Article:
Think Before You Drink: Spotlight on Beer
I think most people have trouble accepting the fact alcohol has calories. Nevertheless, the next healthy mixer, clear alcohol alternative, or healthiest wine is always around the corner. The facts about alcohol’s nutritional value (or lack thereof) and how unhealthy it can end up being are indisputable, no matter how careful you may be on a given night out. Wine and liquor are something to indulge in every once and a while, for they are almost impossible to fit into your calorie count for the day, ESPECIALLY if trying to get drunk.
In honor of this past week’s St. Patrick’s Day, I felt that I needed to put the spotlight on beer, the beloved drink that I didn’t go in much depth with prior to now: beer. Beer is an acquired taste for many, and comes in all different types. Besides the green beer that was of over abundance on March 17th, beer can range in taste, calories, colors, and strength. It has even been credited for having some nutritional value.
Could this be so? Is there hope?
What Is In Beer (provided by The Beer Academy)
Unlike how wine is made almost solely from grapes, beer has a longer list of ingredients varying from brew to brew. The main ingredients include: barley, hops, water, and yeast. Barley provides the starch used for malting, hops provides the taste, water provides the minerals, and yeast provides the fermentation process, also known as the alcohol and carbon dioxide production process.
Different amounts of each ingredient can alter the brew, and therefore, create variety amongst different beers. That is why you can taste the difference between different company’s beers. Stella Artois and Heineken’s lagers provide a lighter hops and malt taste, while Guinness’s roasted malt barley provides it with it’s dark color and deep, distinct flavor.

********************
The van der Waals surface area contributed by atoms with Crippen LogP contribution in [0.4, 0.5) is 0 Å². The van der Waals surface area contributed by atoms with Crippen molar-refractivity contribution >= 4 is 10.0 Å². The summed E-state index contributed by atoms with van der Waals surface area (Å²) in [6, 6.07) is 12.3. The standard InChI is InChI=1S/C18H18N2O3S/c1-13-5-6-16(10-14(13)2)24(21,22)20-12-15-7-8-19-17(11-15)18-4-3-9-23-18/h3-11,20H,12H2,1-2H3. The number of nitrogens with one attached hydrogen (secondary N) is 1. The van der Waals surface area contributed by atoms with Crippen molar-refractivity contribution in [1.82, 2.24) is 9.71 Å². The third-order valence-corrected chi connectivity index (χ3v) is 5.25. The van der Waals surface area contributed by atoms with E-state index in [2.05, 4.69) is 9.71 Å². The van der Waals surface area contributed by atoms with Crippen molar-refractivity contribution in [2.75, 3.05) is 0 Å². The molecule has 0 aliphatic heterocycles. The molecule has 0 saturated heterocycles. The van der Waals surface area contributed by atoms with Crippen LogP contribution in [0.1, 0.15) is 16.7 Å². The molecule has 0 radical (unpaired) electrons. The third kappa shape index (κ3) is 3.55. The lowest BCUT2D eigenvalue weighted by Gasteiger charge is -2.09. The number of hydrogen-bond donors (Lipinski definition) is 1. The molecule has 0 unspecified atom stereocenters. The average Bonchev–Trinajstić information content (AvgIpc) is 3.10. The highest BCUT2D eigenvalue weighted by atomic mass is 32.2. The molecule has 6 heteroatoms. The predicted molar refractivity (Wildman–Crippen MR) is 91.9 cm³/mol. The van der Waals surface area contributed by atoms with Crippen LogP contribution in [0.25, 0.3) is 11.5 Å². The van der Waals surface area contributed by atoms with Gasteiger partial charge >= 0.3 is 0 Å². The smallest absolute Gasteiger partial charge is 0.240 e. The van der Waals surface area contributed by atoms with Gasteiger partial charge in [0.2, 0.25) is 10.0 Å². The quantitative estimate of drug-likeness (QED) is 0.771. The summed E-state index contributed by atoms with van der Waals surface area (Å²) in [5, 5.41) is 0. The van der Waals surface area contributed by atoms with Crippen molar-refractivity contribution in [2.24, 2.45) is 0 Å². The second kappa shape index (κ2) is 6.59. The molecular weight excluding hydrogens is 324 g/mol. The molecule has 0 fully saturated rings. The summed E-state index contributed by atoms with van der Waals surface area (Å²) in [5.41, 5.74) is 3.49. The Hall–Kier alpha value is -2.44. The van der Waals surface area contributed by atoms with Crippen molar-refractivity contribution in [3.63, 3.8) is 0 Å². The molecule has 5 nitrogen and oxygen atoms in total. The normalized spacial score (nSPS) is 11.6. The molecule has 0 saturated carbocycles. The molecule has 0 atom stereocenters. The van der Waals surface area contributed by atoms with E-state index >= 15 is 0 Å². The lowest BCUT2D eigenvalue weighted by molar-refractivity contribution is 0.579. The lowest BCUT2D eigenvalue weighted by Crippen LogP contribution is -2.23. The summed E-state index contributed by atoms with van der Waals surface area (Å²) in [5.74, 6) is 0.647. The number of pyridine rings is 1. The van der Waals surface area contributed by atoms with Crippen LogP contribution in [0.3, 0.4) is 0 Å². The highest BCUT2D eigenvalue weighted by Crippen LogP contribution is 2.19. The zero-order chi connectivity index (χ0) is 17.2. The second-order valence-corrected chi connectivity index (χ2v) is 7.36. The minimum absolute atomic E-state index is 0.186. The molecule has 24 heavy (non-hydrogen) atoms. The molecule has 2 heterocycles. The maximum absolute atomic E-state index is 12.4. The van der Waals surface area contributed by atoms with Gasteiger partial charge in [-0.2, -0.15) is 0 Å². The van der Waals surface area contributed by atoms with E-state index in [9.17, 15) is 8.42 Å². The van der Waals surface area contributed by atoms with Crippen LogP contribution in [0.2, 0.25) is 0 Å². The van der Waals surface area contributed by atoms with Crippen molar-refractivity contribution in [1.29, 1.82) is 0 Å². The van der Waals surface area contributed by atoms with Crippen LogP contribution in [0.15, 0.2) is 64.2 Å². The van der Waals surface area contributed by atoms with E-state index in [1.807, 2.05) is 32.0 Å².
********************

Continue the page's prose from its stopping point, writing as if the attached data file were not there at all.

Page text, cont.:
The Nutrition of Beer
Just like wine, beer’s nutritional varies. According to Beer For Dummies, the standard nutritional facts set by the government for a typical 12-ounce serving of beer are as followed: 151 calories, zero fat, zero cholesterol, 25 mg sodium, 13 grams carbohydrates, and 1.1 grams protein. When comparing the values of typical commercial beers such as Budweiser and it’s diet-friendly brew, Bud Light: a typical 12-ounce serving of Budweiser contains 35 more calories, 4 more carbs, and .8% more alcohol than Bud Lite.
Some studies have even indicated possible health benefits arising from beer consumption. An article written by Chloe Metzger on health.com entitled “5 Reasons Why Beer Is Actually Good for You” lists many possible benefits that are backed by research including: boosting heart health, reducing arthritis, and building stronger bones. Mens Health even published an article by Travis Rathbone suggesting that drinking lower-alcoholic beer after a workout can help with rehydration.
The Final Word?
Moderation. Beer’s nutritional value varies similar to wine, and provides different amounts of alcohol, calories, and carbohydrates depending on the brew. Yes, it may be considered to be a source of nutrients, but it is not something to turn to for your daily dose of carbohydrates. Beer does not stand up to a cup of fiber-rich brown rice, antioxidant-packed fruit, or beta-carotene containing sweet potatoes. The amount of beer you’d have to drink to obtain the same nutritional benefits as whole foods provide is probably impossible (just not worth it). Plus, that bloat from the carbon dioxide would just be down right uncomfortable.
Just like with wine and spirits as I’ve previously discussed, a splurge is okay, and exceptions for over-consumption are nonexistent. Drinking shouldn’t ever be associated with bettering your health like cleaning up your diet. It may possess some minor benefits that make it seem less-harmful, but it is no substitute for the mighty power of a healthy diet and active lifestyle.